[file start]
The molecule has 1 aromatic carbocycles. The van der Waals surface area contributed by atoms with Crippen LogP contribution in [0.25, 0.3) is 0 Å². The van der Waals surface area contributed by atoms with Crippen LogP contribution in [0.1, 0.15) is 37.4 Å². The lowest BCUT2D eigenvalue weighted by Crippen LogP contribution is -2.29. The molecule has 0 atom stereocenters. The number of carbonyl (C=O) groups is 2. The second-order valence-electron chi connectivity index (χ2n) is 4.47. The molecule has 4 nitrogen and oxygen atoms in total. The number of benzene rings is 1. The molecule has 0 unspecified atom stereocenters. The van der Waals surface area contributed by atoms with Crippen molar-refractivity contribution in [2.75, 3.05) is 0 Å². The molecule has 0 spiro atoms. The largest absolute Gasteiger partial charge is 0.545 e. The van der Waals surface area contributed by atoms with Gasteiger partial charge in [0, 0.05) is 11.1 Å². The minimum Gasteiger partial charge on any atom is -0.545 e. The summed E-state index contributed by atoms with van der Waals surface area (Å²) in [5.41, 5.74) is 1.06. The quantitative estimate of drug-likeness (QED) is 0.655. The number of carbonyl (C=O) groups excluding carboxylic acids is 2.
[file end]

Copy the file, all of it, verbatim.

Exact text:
The molecule has 1 aromatic carbocycles. The van der Waals surface area contributed by atoms with Crippen LogP contribution in [0.25, 0.3) is 0 Å². The van der Waals surface area contributed by atoms with Crippen LogP contribution in [0.1, 0.15) is 37.4 Å². The lowest BCUT2D eigenvalue weighted by Crippen LogP contribution is -2.29. The molecule has 0 atom stereocenters. The number of carbonyl (C=O) groups is 2. The second-order valence-electron chi connectivity index (χ2n) is 4.47. The molecule has 4 nitrogen and oxygen atoms in total. The number of benzene rings is 1. The molecule has 0 unspecified atom stereocenters. The van der Waals surface area contributed by atoms with Crippen molar-refractivity contribution in [2.75, 3.05) is 0 Å². The molecule has 0 spiro atoms. The largest absolute Gasteiger partial charge is 0.545 e. The van der Waals surface area contributed by atoms with Gasteiger partial charge in [0, 0.05) is 11.1 Å². The minimum Gasteiger partial charge on any atom is -0.545 e. The summed E-state index contributed by atoms with van der Waals surface area (Å²) in [5.41, 5.74) is 1.06. The quantitative estimate of drug-likeness (QED) is 0.655. The number of carbonyl (C=O) groups excluding carboxylic acids is 2.